I dated Christian Grey

I watched the film adaptation of 50 Shades of Grey last Thursday, and … I could talk about that atrocity of a film for a very long time, but did my best to condense some of my thoughts into an article for The Mary Sue, which you can find here. It’s generated some interesting discussion in the comment section there, but I’m curious to hear your thoughts.

It’s interesting to me that many of the people who supposedly “read” the post somehow think that I’m just anti-BDSM, which y’all know why that is hilarious. But, just to make sure it’s super-duper clear, none of Christian’s actions that I critique in that post have anything to do with sex– surprisingly, I was pretty ok with the actual sex that happened, although there was a shocking lack of orgasms.

And, honestly, if this is where the plot actually ended and we didn’t have two more books to turn into movies, I’d be tentatively thrilled-ish. The last shot of the film before it cuts to the credits has a note of finality to it. She’s given back the laptop, the car, and she’s leaving after she told him to never touch her again. I mean, if that was where we were actually leaving it? I could maybe almost be ok with it.

There’s a bunch of other shit that happened that makes me not ok with it, but a part of me hopes we all collectively forget there were ever books and that the two other movies don’t get made.

Photo by Quinn Dombrowski
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  • Hell, you even said you practiced BDSM! Can’t stand when people leave comments that show they didn’t even read the entire post.

    Unfortunately, I think this is something many people won’t see the true damage of unless they’ve been in Ana’s place or know someone close to them who has. But seriously, I’ve seen people defend this series the way fundamentalists defend Scripture, and I just don’t get it. If you didn’t absolutely love it, the problem must be you, not the story.

    • Claire

      On the other hand, I’m sure that the women who did enjoy the books are tired of being told that they are broken/dirty/unfeminist/have stockholm syndrome, etc. and just don’t really know what’s good for them. Don’t women get enough of that from Pat Robertson? I’ve been surprised and disappointed, actually, by the response in feminist spheres to this series as it seems to lack nuance in my opinion. Literally millions of women defied cultural prohibitions to seek these books out- something in the book struck a chord, something about these stories turns them on. Isn’t anyone curious what that might be? Maybe someone should actually engage some of the women that like the books and find out what draws them to it rather than blithely dismissing them with a “how sad you’re so broken and brainwashed” head pat.

      Honestly these books aren’t my cup of tea, my preference is for vanilla, frankly. I could never get turned on by rape fantasies or BDSM or the like. But I feel very uncomfortable telling other women what they are permitted to be turned on by. That feels decidedly unfeminist to me.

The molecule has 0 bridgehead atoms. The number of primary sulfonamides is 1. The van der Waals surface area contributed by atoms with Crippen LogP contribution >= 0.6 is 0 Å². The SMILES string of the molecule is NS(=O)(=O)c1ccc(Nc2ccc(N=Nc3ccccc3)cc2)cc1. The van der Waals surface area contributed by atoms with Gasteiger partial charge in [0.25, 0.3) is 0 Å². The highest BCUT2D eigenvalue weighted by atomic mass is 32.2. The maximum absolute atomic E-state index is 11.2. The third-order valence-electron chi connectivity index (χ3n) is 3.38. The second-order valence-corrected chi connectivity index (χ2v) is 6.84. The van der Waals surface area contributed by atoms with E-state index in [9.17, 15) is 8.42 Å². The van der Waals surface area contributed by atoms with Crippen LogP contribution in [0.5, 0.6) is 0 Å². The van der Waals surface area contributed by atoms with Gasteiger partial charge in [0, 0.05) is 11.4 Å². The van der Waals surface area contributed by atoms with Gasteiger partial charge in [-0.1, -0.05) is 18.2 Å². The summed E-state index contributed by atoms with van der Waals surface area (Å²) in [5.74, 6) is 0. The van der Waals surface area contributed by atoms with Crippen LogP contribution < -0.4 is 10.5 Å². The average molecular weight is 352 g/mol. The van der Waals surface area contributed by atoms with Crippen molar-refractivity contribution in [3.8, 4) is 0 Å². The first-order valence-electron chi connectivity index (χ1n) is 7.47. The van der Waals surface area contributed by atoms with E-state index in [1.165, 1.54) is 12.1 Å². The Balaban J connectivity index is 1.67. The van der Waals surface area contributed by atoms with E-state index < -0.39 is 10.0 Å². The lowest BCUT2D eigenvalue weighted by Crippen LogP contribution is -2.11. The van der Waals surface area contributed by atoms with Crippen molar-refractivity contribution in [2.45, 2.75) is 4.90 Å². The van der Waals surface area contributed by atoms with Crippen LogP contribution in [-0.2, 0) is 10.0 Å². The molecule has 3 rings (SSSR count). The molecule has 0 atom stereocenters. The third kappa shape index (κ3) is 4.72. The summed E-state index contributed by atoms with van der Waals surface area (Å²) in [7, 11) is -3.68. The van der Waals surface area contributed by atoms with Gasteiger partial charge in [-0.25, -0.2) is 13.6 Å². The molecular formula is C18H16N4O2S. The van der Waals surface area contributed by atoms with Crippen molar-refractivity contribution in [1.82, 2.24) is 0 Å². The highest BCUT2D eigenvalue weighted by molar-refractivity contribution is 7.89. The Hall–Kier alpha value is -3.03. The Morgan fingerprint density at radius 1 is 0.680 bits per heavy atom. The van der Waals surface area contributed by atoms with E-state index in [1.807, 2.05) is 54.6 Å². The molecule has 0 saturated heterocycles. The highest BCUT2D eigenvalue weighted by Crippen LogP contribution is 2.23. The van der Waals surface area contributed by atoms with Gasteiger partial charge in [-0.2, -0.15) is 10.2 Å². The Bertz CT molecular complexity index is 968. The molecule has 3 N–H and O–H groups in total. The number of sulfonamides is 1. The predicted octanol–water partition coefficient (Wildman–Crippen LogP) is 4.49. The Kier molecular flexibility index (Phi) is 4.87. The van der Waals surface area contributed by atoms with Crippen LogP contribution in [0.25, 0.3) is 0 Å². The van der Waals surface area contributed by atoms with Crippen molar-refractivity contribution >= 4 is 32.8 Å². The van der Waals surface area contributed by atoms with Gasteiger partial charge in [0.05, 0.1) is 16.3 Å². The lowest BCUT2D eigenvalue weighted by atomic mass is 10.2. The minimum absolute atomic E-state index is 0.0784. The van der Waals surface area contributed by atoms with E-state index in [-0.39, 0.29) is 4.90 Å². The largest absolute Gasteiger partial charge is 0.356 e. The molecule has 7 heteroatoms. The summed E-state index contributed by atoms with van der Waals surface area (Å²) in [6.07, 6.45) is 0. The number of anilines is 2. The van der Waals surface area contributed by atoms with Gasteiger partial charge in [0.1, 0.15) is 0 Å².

• Crystal

        That’s a good idea. Engaging those who like the books is A VERY GOOD IDEA. It’s a shame I never thought of it. We should not treat the fans of Fifty Shades as if they’re broken and sick. They’re not. They think they’re being sincerely empowered to have more creative, freeing sex, and the author claims that’s her intent as well. But I think that once you’ve engaged them you can explain to them the abuse dynamics (abuse dynamics are something the author is woefully ignorant of, from what I have read). The website (https://50shadesofabuse.wordpress.com/ – I HAVE mentioned this one before) would be a good place to start.

        • Claire

          “They think they’re being sincerely empowered to have more creative, freeing sex”

          This here. If you’ve already decided what they think, you’ll have a hard time actually listening to them. And regardless of what they say, it sounds like you’ve already got your speech ready. That is not a dialogue.

          • Crystal

            I’m sorry. Please tell me, how would you engage them – I mean this in the sincerest way possible.

          • Personally, I’d leave them alone and thus, avoid coming off like a bit more sanctimonious than I’d prefer. If you must engage, listen to them. Ask open-ended, non accusatory questions. Ask them what else they read. Basically, don’t act judgemental.

            I read romance novels and erotica and other things some of which includes BDSM. I have not read these books. I did not read these particular books because I found them to be poorly written and it took me out of the story. I do not enjoy it when people judge me because of what I read. I can’t imagine that other people would either.

          • Crystal

            Shall try to remember. Thanks for your perspective.

      • But this isn’t about what to get turned on by. If BDSM is someone’s cup of tea, then fine, though I’m personally like you – ‘vanilla’ is okay for now and as an assault survivor I don’t see rape fantasies ever being my thing (I have more thoughts on that, but that’s another topic for another post). The abuse factor is worth getting upset over if millions of women out there aren’t seeing it. What you’re talking about is another discussion entirely.

        • Claire

          I’m not so sure I’d say they’re not seeing it. Probably some do, some don’t. I am also a childhood rape survivor, so rape fantasies make me queasy, but something like 20 to 30 percent of women have them. Should we assume they don’t know what they’re doing? Should we assume that they’re too stupid to know that they wouldn’t enjoy being raped in real life?

          As abuse survivor myself, I am well aware of the dynamics of abusive relationships. And as a child, I ingested enough purity culture rhetoric to induce vomiting. All the same, there was something about Twilight that was oddly soothing/comforting to me. It would take a separate blog post to explain what that was, but that was my genuine experience. I also enjoy some romance novels that occasionally contain tropes that are pretty patriarchal, which doesn’t mean that I would accept or want or even find attractive some of the behavior that I find strangely comforting in the context of a pulpy fantasy. And while 50 shades isn’t my flavor, I guess I’m just hesitant to label the book’s fans a bunch of mindless sheep who don’t know how badly their hurting themselves because I know my own fantasies don’t always line up with my feminist values.

          I do understand other women’s revulsion to the books, though. Just like being consentually tied up for sex would be crazy triggering for me, other women dig it. I can respect that.